Venting or Victim?
Productive venting can help us avoid feeling like a victim
People can sometimes get defensive if you refer to them or their behaviour as "victim" like. But it's true that we all occasionally find ourselves in an unhelpful loop where become stuck in the same story.
Often, all we need is a compassionate ear to hear us out, making us feel seen, heard and understood. That's usually a therapist, but can certainly be a good friend, colleague or family member.
There is such a thing as productive venting. Getting it off your chest has value. It can stop those unhelpful loops become obsessive rumination and reinforce limiting beliefs.
But there is a sweet spot. Venting can become harmful when the recipient doesn't have the space to hold your frustration (because you didn't get consent to offload your troubles with them first). It can also be damaging when the venter slips into a victim mindset, focusing only on the depth and breadth of the problem and getting even more worked up.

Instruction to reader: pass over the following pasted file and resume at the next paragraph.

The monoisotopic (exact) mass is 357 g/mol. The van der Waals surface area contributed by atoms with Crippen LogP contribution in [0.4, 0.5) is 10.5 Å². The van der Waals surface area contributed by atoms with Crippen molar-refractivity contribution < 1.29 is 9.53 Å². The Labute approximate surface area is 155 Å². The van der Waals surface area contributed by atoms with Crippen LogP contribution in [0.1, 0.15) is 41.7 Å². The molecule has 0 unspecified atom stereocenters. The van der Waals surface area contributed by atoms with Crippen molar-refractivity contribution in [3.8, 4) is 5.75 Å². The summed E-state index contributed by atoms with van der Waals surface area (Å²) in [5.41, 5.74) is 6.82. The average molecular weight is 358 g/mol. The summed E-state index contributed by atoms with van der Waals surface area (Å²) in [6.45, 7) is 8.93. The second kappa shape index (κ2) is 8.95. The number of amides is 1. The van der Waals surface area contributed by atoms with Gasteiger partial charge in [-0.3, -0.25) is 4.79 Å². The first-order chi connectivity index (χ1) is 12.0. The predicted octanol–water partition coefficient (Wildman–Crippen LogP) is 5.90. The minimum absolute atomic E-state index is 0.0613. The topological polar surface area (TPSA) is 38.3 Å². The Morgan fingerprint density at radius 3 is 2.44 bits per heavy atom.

So how can we make venting productive and healthy, keeping us away from feeling like a victim?
1. Ask permission of the listener first: "Hey, the most frustrating thing just happened to me and I am really worked up. Can I vent to you for five minutes?"
2. Get it all out. Give yourself space to feel it all. Be sad, be angry, be scared. Hopefully the listener will nod and track along, without interrupting or giving advice. And it's ok to ask them directly for that.
3. At the end, check-in with yourself, how do you feel? If the answer is relieved or better, then have a hug, smile or a fist bump with the listener and walk away; that was a productive vent.
4. If you need aftercare, give yourself time to rest and enjoy whatever you find relaxing, like walking or listening to a podcast, cuddling a pet, watching tv, anything.
Frustration is an important emotion. It lets us know what we value. Being able to express and share that is healthy. The key to a productive vent is having healthy boundaries for everyone involved.